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No role in CBFC’s decision to put list of offensive words on hold: I&B

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NEW DELHI: Even as the Central Board of Film Certification (CBFC) has put on hold the list of 28 "objectionable and abusive" words to be banned from Indian films, the Information and Broadcasting Ministry has denied any role in this.

A Ministry official told Indiantelevision.com that any decision in this regard may have been taken at the level of the Board or by its chairman Pahlaj Nihalani, who had issued the list, leading to protests from some members.

Interestingly, in reply to a question in the Rajya Sabha in this regard on 24 February, Minister of State for I&B Rajyavardhan Rathore had said, “CBFC under the Ministry certifies films for public screening in accordance with the Cinematograph Act, 1952 and Cinematograph (Certification) Rules, 1983. Section 5B of the Cinematograph Act, 1952 provides principles for guidance in certifying films. Guidelines for certification of films notified under the Cinematograph (Certification) Rules lay down among other things that CBFC shall be guided by the following principles in this regard: (i) human sensibilities are not offended by vulgarity, obscenity or depravity; and (ii) such dual meaning words as obviously cater to baser instincts are not allowed.”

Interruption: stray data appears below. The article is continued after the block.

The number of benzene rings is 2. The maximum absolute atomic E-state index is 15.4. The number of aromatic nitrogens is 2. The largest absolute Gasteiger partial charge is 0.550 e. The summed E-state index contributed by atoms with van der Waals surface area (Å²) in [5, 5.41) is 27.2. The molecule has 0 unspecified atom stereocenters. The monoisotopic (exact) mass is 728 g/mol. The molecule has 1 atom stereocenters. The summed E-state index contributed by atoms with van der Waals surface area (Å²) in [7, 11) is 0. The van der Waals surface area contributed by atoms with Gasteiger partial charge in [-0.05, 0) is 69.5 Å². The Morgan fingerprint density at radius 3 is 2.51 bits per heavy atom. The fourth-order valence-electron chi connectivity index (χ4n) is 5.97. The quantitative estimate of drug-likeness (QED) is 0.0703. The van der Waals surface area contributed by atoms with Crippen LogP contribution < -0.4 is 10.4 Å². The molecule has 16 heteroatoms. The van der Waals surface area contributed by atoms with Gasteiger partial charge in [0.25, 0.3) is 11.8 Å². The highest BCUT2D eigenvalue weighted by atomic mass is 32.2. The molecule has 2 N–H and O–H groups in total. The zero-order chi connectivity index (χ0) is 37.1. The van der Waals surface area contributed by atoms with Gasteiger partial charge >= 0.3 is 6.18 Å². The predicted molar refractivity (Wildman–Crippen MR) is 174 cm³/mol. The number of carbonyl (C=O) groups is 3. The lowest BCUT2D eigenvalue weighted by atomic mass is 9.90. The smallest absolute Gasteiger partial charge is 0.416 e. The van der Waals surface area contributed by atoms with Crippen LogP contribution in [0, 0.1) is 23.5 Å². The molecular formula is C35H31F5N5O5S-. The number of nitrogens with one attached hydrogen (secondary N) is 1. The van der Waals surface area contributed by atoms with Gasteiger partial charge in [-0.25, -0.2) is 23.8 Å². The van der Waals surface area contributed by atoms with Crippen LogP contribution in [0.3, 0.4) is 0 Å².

Interestingly, the Minister refrained from making a comment on the list issued by Nihalani.

Meanwhile, it is learnt that Nihalani will be meeting Ministry officials in New Delhi in the next few days.

Earlier in a circular to the producers’ association and regional officers, the Board listed several "objectionable words" that are being used in films and directed its regional officers to ensure a ban on the list of cuss words. It also aimed to seek more conformity from directors and scriptwriters on cultural matters and political correctness. It also said ‘Mumbai’ should be used in place of ‘Bombay’ in films.

The list led to a Twitter war where some members said Nihalani had taken the decision unilaterally.

However, Nihalani told Indiantelevision.com that he was within his rights to issue the list as he was only following the powers given to him under the Cinematograph Act and was only referring to words that the Certification Guidelines do not allow.

It is learnt that during a several-hours-long meeting of CBFC in Mumbai earlier this week, several members of the board opposed the move to impose such a ban. It is understood that status quo would be maintained and the list will be put on hold, the source said.

The letter by Nihalani directed its regional officers not to issue certificates to films, which use these words, which are abuses in Hindi and English, and it has also been specified that double meaning words, violence against women and glorification of bloodshed should not be allowed.

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